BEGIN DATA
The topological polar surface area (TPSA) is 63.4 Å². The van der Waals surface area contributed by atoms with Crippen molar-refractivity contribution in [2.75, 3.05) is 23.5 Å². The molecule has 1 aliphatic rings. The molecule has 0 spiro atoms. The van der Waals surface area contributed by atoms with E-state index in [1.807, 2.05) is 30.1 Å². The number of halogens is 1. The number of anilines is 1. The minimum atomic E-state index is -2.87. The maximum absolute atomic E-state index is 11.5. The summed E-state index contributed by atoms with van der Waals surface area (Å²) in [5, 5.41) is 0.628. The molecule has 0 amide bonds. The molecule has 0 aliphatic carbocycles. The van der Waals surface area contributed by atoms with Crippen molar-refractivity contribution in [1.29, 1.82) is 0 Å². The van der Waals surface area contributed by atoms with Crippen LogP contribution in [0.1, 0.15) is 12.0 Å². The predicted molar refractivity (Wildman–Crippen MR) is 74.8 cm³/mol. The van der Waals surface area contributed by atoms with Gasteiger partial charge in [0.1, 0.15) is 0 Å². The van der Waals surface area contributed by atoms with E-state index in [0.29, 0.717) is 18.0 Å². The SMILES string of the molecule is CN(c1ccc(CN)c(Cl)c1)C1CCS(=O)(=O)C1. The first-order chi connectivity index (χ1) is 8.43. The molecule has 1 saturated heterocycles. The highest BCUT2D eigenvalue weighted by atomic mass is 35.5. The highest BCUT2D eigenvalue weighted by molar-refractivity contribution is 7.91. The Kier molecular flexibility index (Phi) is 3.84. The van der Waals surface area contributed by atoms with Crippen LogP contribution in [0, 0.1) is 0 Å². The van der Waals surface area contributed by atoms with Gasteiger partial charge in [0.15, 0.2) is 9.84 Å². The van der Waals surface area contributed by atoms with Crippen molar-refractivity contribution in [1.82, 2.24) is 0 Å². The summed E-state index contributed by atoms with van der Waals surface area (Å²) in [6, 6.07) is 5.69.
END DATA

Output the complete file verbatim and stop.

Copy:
The topological polar surface area (TPSA) is 63.4 Å². The van der Waals surface area contributed by atoms with Crippen molar-refractivity contribution in [2.75, 3.05) is 23.5 Å². The molecule has 1 aliphatic rings. The molecule has 0 spiro atoms. The van der Waals surface area contributed by atoms with E-state index in [1.807, 2.05) is 30.1 Å². The number of halogens is 1. The number of anilines is 1. The minimum atomic E-state index is -2.87. The maximum absolute atomic E-state index is 11.5. The summed E-state index contributed by atoms with van der Waals surface area (Å²) in [5, 5.41) is 0.628. The molecule has 0 amide bonds. The molecule has 0 aliphatic carbocycles. The van der Waals surface area contributed by atoms with Crippen molar-refractivity contribution in [1.29, 1.82) is 0 Å². The van der Waals surface area contributed by atoms with Crippen LogP contribution in [0.1, 0.15) is 12.0 Å². The predicted molar refractivity (Wildman–Crippen MR) is 74.8 cm³/mol. The van der Waals surface area contributed by atoms with Gasteiger partial charge in [0.1, 0.15) is 0 Å². The van der Waals surface area contributed by atoms with E-state index in [0.29, 0.717) is 18.0 Å². The SMILES string of the molecule is CN(c1ccc(CN)c(Cl)c1)C1CCS(=O)(=O)C1. The first-order chi connectivity index (χ1) is 8.43. The molecule has 1 saturated heterocycles. The highest BCUT2D eigenvalue weighted by atomic mass is 35.5. The highest BCUT2D eigenvalue weighted by molar-refractivity contribution is 7.91. The Kier molecular flexibility index (Phi) is 3.84. The van der Waals surface area contributed by atoms with Crippen LogP contribution in [0, 0.1) is 0 Å². The van der Waals surface area contributed by atoms with Gasteiger partial charge in [0.15, 0.2) is 9.84 Å². The van der Waals surface area contributed by atoms with Crippen molar-refractivity contribution in [1.82, 2.24) is 0 Å². The summed E-state index contributed by atoms with van der Waals surface area (Å²) in [6, 6.07) is 5.69.